A few days before the Timberwolves and Jazz agreed to send Rudy Gobert to Minnesota to pick up players and draft picks, Gobert told his agent Bouna Ndiaye he wanted a little time to think about the move.
“I told him I needed a day or two to think about it,” Gobert said. “After a day I told him that for me it was probably the best and most exciting situation in terms of basketball.”
A day later, Gobert said the deal was done, and by Wednesday the 7-1 center was in Minnesota posing for all the photos and shaking all the hands he could at the Target Center.
The trade represents a massive change for both Gobert and the Wolves organization. Out the door walked some of the players who helped transform Wolves into a playoff team last season – along with four future first-rounders -Picks and another pick swap.
Gobert is now joining only the second team he has ever played for in his 10-year career.
“So it’s just a very unique core of young people and a really good coach [Chris Finch] who have been complaining about my screens the whole time,” Gobert said, laughing. “So now we’re on the same page. I’m excited.”
Gobert was also excited about the potential pairing he and Karl-Anthony Towns will form. Two of the biggest questions about this trade are how much they match and whether Wolves can play two big men on the floor in an NBA that’s gotten smaller and faster over the past decade.
Gobert said he took some time to think about his fit with Towns.
“As I went to bed, I thought about it more and more,” Gobert said. “And actually, working with a guy like KAT was probably the best and most exciting challenge for me.”
Towns’ ability to shoot, handle the ball and pass should complement Gobert on offense – and let teams decide which player they want to double up at the post – while Gobert’s ability to protect the rim should give Towns more freedom in lets the defensive one and possibly keep him out of foul trouble.
“If you had told me that a year ago, I would have told you I didn’t think that could happen,” Gobert said. “But now that it’s come to life I’m super excited and just allowing it to be even more himself, to be even more dominant.”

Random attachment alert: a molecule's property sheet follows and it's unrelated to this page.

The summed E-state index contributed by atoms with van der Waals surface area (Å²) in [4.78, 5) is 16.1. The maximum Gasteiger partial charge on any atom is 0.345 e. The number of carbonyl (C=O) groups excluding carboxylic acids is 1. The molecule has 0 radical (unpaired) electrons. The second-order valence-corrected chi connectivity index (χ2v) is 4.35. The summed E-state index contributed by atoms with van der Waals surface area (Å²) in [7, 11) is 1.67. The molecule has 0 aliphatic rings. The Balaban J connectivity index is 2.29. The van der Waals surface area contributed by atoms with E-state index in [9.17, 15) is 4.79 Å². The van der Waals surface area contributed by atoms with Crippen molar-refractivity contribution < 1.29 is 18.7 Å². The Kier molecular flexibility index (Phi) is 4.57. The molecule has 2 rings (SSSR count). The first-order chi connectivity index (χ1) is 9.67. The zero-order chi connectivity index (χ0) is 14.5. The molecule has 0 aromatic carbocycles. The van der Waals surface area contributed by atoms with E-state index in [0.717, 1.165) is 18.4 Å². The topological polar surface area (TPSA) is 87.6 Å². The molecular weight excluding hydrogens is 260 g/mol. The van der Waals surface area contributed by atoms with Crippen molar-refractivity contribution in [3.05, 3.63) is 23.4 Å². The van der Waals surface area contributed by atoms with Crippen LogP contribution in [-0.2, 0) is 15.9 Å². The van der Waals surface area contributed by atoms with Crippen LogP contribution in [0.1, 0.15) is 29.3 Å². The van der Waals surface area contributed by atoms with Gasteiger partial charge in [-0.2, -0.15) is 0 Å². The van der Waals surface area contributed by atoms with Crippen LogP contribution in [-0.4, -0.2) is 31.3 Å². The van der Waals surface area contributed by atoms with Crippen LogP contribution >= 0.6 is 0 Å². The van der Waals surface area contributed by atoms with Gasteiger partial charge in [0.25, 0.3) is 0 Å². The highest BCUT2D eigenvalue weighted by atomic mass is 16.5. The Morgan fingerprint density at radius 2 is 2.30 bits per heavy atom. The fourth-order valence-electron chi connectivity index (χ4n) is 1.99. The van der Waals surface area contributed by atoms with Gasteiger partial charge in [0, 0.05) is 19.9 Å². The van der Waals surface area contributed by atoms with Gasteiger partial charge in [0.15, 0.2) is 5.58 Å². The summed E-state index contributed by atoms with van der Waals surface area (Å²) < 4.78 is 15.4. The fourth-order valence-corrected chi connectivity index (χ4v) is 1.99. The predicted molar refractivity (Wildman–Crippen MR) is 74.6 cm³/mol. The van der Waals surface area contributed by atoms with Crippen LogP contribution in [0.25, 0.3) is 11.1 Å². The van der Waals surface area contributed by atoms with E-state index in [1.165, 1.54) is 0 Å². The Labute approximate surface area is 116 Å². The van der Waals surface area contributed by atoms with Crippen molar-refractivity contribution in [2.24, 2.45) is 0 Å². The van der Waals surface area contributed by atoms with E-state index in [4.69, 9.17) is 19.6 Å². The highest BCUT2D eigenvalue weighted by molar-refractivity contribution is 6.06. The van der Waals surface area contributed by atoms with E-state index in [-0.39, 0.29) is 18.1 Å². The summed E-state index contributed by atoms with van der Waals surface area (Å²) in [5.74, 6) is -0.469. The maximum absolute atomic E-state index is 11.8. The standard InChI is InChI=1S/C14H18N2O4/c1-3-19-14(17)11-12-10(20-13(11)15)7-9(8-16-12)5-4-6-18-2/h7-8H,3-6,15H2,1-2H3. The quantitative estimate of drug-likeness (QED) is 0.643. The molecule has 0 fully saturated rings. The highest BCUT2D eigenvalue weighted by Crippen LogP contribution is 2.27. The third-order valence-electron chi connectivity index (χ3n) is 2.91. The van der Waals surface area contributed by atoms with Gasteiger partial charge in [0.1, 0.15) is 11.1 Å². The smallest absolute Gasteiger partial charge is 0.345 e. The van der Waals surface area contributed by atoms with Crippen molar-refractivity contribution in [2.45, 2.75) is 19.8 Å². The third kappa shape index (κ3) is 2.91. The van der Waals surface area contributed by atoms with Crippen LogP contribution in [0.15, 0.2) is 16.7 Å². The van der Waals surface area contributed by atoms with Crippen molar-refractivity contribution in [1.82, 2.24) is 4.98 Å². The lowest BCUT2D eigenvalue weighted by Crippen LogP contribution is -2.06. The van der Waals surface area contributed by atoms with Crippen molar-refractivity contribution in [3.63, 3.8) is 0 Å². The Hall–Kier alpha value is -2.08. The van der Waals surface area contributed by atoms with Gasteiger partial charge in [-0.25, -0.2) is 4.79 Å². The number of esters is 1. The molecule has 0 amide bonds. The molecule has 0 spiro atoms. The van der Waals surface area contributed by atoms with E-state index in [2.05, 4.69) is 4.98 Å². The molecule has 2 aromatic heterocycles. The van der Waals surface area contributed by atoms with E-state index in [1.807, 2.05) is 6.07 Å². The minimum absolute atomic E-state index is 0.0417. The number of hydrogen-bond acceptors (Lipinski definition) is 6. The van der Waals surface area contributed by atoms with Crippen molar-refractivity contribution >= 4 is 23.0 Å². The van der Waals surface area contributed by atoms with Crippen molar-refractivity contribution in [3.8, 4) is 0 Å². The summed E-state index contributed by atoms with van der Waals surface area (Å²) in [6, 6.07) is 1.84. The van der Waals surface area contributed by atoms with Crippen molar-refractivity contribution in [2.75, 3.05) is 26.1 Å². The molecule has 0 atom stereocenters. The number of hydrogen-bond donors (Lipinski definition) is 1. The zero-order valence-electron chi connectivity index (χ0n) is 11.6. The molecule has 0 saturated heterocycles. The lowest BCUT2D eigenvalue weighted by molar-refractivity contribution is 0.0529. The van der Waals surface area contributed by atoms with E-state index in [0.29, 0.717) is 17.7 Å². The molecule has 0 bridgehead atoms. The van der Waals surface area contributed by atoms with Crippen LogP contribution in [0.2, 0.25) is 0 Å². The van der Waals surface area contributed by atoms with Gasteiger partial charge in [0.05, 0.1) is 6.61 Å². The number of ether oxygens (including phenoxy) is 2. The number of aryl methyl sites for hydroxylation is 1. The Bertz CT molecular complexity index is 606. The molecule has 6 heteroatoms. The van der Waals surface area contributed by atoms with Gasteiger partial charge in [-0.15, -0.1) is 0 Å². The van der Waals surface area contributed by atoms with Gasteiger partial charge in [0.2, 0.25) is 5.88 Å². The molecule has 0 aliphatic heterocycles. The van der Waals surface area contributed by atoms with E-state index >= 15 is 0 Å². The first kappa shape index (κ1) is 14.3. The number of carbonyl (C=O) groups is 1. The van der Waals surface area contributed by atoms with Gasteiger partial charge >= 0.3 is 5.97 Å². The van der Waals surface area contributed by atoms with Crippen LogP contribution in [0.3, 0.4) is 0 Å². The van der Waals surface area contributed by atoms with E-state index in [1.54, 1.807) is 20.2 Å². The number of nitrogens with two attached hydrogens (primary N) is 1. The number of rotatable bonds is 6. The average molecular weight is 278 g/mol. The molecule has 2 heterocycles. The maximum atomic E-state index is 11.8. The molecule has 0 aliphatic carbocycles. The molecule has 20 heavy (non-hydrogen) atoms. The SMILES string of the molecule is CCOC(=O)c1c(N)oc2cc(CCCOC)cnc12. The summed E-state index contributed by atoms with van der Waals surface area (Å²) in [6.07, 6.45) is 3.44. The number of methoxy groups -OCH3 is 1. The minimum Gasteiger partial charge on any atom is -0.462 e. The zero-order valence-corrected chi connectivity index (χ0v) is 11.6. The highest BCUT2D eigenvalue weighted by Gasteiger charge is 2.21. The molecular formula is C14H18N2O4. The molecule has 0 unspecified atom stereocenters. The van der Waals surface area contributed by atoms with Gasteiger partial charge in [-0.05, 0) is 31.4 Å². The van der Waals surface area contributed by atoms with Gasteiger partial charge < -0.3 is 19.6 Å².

The wolves paid a bounty, and maybe even more than a bounty, to get Gobert to Minnesota. National analysts and reporters have widely analyzed the trade and what the Wolves gave up for 30-year-old Gobert, who has four years left on a $205 million deal. President Tim Connelly initially said, “I don’t know,” when asked what he could say to people who felt the price paid by wolves was too high.
“It’s very public in this industry and I think we deserve all the praise and criticism, it’s the fun part of being a fan,” Connelly said. “The time will tell. When you make a trade, you hope it’s a win-win situation. They don’t try to get over teams. … We gave up a lot to get a lot and ideally it’s trade that works well with the Jazz and the T-Wolves.”
“So it’s just a very unique core of young people and a really good coach [Chris Finch] who have been complaining about my screens all along. So now we’re on the same page. I’m excited.”
But the opportunity to get Gobert was too good to pass up.
“It’s an inaccurate science,” Connelly said. “But if you look at players with Rudy’s abilities, they don’t become available very often.”
The timing worked well with the Wolves standing as organization and the Jazz trying to turn the page after failing to get out of the second round with a Gobert-Donovan Mitchell core.
“It seemed more like a dream than a reality,” Connelly said of the Gobert acquisition. “As discussions intensified and we thought we could add Rudy, the excitement shared by Chris and the front office was, ‘Wow, we’ve got to get this going.'”
Its a lot to do. Gobert said he noticed that Wolves had started to build a successful foundation last season. That was one of the reasons he felt comfortable with the trade. The pieces are in place for a winning team to take off.
“Their desire to win was different, their culture and their approach to the games, I felt like something had changed,” said Gobert.
Wolves are changing again, and Gobert hopes each will reach a point neither he nor his teammates have reached in their careers.
“The goal is to win a championship and that’s what I came here for,” said Gobert. “I didn’t come here to be a good team. I came here to try and lead this team to the final and to achieve that.”